Nick Seguin

facebook and privacy

May 21st, 2010 by Nick Seguin

i’ve listened to plenty of people complain recently and have read hundreds of reviews and positions on the topic of privacy and facebook.

my take? grow up. be a big person (tech literate or not) and deal with it. they wrote the code. you are benefiting from that code. you’re not paying anything for the experience. you don’t like it? get out. you’re not competent enough to understand controls or settings? get out.

if enough people leave, they will have rethink or augment their decision process. o, wait, they’re still adding thousands (hundreds of thousands?) of users per day. sorry, you lose.

take responsibility and quit leaning on other people. have expectations of yourself and if you decide to use something for free, stop whining. don’t


like it? vote with your feet.

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Carey Sullivan

So why is Facebook exempt from all of the social media best practices we’ve been talking about? Building a relationship. Building trust. Having a conversation. Listening to your community’s complaints and then changing to accommodate the community’s desires.

Did I miss something? I shared *some* of the most intimate details and photos of my life with Facebook and FB can go share those details with all of the world? If FB was an IRL friend, I would dump her. But, FB is not. It’s a very powerful platform. Is that an excuse?


Ben Bleikamp

Carey: those social media best practices apply to individuals and companies trying to utilize social media, not necessarily the companies providing the platform. I agree with Nick in that if you don’t like the way Facebook is handling privacy, quit using the platform.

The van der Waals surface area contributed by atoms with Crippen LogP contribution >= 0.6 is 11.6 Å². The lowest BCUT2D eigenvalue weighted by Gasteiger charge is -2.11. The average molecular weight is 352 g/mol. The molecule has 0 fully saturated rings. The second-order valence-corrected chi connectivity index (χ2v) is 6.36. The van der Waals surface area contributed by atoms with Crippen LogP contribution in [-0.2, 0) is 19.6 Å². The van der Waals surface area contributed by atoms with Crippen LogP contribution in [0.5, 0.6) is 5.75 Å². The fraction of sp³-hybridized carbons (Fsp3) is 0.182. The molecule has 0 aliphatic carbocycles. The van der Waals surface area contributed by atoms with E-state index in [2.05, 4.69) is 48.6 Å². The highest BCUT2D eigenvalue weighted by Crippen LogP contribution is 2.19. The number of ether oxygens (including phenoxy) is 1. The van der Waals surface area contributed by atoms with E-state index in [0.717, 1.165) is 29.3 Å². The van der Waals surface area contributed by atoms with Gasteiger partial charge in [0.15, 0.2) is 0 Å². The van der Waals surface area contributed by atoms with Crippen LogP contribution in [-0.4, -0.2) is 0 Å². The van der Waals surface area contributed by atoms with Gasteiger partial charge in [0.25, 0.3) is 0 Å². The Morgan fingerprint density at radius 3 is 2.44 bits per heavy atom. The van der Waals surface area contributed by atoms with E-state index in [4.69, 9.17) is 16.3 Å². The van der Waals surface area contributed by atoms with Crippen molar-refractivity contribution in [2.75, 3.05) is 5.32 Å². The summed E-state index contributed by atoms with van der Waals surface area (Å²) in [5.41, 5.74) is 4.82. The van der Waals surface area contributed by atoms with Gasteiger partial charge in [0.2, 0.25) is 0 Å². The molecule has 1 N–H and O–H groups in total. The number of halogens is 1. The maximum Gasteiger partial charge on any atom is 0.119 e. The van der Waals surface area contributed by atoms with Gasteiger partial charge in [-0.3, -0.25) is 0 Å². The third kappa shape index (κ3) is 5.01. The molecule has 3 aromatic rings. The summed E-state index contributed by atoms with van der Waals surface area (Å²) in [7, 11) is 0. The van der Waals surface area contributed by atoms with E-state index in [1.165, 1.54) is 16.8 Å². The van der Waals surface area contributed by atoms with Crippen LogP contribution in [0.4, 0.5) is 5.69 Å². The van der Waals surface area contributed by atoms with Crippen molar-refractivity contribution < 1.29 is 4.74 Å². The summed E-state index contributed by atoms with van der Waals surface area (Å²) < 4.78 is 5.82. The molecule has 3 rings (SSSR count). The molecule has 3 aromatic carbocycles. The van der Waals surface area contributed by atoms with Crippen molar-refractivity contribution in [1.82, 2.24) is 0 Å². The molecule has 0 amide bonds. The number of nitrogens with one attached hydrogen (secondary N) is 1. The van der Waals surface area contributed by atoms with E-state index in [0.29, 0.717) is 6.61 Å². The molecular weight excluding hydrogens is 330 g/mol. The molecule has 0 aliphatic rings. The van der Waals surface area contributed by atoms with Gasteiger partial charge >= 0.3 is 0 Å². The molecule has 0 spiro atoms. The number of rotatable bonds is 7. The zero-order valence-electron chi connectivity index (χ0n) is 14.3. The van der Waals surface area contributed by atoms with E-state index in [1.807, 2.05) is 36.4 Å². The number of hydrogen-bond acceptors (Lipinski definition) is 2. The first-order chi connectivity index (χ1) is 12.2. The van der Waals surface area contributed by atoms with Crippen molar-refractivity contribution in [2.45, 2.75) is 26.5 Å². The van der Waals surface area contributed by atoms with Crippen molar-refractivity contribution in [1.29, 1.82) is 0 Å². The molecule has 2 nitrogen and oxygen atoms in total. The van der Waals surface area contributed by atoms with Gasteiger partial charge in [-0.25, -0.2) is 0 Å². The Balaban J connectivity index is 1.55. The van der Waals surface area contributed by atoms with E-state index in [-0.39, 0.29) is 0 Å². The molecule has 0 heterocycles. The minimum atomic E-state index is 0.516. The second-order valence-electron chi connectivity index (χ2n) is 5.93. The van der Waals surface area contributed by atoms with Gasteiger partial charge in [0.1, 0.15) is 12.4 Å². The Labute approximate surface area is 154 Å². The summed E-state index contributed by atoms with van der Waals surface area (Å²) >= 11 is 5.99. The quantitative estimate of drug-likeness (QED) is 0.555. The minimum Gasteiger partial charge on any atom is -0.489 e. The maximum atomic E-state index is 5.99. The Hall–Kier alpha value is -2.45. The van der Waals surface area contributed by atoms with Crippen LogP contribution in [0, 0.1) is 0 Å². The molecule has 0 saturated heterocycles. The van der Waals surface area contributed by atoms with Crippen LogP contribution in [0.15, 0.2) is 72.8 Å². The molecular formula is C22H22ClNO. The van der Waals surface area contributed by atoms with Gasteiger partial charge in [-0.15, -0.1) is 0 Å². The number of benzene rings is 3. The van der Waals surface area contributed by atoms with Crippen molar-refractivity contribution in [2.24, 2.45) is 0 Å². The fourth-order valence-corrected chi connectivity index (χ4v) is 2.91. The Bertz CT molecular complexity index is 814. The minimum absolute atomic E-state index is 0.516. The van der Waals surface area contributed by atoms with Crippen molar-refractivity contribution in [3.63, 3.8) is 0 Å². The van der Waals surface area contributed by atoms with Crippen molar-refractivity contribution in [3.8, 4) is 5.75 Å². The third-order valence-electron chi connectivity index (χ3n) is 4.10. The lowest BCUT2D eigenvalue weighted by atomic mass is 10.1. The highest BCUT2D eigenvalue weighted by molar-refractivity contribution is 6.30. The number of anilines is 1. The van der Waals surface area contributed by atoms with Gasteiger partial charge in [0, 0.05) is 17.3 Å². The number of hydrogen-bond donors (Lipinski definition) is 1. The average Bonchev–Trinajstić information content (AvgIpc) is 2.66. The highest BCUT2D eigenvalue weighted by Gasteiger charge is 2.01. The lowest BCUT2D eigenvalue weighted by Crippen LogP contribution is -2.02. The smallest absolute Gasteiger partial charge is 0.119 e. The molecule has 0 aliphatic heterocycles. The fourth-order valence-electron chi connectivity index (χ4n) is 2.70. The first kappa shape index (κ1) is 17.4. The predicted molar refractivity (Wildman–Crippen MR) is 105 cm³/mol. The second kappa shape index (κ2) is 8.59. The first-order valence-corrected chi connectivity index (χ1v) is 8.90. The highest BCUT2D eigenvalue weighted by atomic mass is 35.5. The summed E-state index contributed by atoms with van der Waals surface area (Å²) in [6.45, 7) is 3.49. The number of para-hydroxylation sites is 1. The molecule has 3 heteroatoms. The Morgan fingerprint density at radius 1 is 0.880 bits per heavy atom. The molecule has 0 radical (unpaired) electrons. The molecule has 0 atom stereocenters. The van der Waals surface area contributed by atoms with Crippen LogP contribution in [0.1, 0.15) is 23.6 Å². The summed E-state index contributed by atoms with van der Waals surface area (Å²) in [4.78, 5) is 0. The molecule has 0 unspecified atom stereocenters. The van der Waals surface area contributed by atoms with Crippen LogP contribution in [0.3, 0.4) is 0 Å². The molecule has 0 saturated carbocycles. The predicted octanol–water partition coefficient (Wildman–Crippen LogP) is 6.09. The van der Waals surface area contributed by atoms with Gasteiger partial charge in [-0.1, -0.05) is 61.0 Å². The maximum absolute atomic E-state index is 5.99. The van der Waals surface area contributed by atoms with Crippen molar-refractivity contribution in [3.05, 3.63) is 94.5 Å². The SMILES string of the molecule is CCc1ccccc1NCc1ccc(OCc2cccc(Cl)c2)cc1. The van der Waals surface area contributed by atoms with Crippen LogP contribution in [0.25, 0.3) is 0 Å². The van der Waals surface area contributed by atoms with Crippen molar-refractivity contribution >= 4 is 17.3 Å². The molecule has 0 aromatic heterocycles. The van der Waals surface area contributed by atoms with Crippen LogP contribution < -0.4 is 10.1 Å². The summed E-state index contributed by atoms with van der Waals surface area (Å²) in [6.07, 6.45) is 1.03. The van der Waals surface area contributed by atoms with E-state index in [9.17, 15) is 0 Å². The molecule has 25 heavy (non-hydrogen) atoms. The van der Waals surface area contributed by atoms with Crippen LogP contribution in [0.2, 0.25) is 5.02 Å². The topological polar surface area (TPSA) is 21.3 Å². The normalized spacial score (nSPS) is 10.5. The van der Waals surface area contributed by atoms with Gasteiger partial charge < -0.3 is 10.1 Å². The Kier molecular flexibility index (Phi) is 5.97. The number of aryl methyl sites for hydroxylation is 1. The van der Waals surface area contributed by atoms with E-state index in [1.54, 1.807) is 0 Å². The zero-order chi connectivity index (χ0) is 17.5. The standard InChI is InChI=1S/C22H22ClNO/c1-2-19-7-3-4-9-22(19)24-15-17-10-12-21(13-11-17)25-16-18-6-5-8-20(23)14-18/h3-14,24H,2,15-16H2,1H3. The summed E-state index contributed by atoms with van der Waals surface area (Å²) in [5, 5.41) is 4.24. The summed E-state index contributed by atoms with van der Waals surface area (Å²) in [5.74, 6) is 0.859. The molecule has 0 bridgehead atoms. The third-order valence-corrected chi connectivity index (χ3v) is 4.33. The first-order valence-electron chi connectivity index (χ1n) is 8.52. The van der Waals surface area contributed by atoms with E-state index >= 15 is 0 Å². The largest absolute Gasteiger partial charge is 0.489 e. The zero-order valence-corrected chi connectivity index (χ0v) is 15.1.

No one signed up for Facebook because they want to be more private. The whole premise is sharing information. Why would you put intimate details about yourself on a website? It’s written by humans, mistakes will be made, and the data is never 100% secure.

Lastly, Facebook does listen to their users. But they don’t listen to a vocal minority whining. They listen to the majority of users who continue to use Facebook as if nothing happened – there are hundreds of millions of those users logging in every day.


Nick Seguin

@carey – ben replied with a spot on answer there, so ill try not to belabor any points.

something to remember – fb is a platform and a facilitator. yes, they are a brad too – and they, as other brands should, have decision criteria tied to analysis and numbers, not individual complaints. im sure they are keenly aware of the ramifications of viral communication ;) and if a defined tipping point is hit, you’ll see course correction – as we have in the past.

im tired of our culture of entitlement though. see my response to this blog post:

if you dont like it, dont do it. yes, we need to respect users, but users also need to assume responsibility.


“Like Pro Quo” in the wild: Cases in Point | LairBob

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Nick Seguin



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